I think this is a book that all parents of special needs kids should read. It offers a lot of insight into the educational system in general, as well as what to do if the school system isn’t working well for your child. There are even some tips that I didn’t know about (particularly about testing out of courses in college). Wish I had known that 7 years ago!

A copy of this book was received from the author as part of the Pump Up Your Book tour. For more information or to participate in a tour, go to Pump Up Your Book.

April R.A.K.

Book Soulmates started this thing called Random Acts of Kindness. I joined in for the first time this month, and it’s really awesome. Here’s my list of things I got during the month of April:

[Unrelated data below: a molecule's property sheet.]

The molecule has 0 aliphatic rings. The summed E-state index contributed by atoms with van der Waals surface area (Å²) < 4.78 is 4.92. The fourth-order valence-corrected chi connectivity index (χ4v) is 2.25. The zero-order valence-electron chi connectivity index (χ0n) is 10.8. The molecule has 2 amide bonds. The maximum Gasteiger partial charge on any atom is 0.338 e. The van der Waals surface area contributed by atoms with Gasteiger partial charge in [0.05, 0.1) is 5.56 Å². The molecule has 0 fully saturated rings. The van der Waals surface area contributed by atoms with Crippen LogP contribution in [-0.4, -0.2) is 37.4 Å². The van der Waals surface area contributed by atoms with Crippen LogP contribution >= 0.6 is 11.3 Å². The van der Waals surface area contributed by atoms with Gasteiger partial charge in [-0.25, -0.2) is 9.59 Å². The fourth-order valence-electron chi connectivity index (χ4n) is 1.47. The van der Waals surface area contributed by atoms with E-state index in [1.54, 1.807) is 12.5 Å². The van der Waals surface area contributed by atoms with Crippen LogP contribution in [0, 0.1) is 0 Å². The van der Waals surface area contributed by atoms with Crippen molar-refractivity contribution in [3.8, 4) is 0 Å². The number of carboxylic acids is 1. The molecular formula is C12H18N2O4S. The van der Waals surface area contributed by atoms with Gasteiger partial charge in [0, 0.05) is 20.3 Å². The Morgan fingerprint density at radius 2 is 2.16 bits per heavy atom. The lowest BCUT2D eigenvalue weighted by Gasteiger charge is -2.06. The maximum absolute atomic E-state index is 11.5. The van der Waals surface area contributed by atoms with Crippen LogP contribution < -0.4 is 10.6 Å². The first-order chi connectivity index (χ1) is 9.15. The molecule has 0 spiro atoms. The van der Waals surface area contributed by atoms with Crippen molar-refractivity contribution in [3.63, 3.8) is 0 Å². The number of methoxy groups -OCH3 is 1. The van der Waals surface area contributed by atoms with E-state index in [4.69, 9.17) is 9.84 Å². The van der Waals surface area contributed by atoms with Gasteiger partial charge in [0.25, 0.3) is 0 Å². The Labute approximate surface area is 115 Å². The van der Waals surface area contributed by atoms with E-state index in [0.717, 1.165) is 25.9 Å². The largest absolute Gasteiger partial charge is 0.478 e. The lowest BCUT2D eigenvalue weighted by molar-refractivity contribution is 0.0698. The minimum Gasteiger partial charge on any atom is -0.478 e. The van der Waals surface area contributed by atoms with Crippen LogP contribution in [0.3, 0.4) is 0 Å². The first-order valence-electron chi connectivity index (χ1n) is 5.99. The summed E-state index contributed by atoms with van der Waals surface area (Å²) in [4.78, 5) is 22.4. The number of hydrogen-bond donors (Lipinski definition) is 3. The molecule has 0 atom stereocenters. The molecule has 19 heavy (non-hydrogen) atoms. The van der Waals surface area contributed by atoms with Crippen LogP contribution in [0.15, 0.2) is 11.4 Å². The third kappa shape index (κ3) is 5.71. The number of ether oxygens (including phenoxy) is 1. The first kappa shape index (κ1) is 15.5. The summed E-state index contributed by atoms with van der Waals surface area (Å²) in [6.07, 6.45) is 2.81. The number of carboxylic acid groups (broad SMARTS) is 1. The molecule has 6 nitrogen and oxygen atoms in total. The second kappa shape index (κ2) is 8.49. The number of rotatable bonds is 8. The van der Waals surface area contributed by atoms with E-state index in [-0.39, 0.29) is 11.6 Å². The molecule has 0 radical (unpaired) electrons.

Jessie over at The Elliott Review
sent me an ARC of Friendship Bread
by Darien Gee

Kristen from Bookworming in the 21st Century
sent me an ARC of Between Shades of Gray
by Ruta Sepetys

Thanks ever so much for your gifts!

Want to join the R.A.K.? Check out the button on the right side of my page.

On Libraries and Its Patrons

It’s no secret that I frequent my local library. There are some librarians there that I love, and some not so much.

Lately I’ve been utilizing the library catalog online, and requesting my books from there (unless the catalog specifically says my local branch has a book on its shelves, in which case I will go hunt it down). It makes my life a little simpler when I have multitudes of books sitting on my shelves. It also gives me a break, because some books have over a hundred holds on them, so that gives me time to read what’s on my shelves now.

But here’s my issue with this idea: I end up holding for a book for nearly six months, and I still haven’t gotten close to the bottom of the list.


Because people don’t return books on time.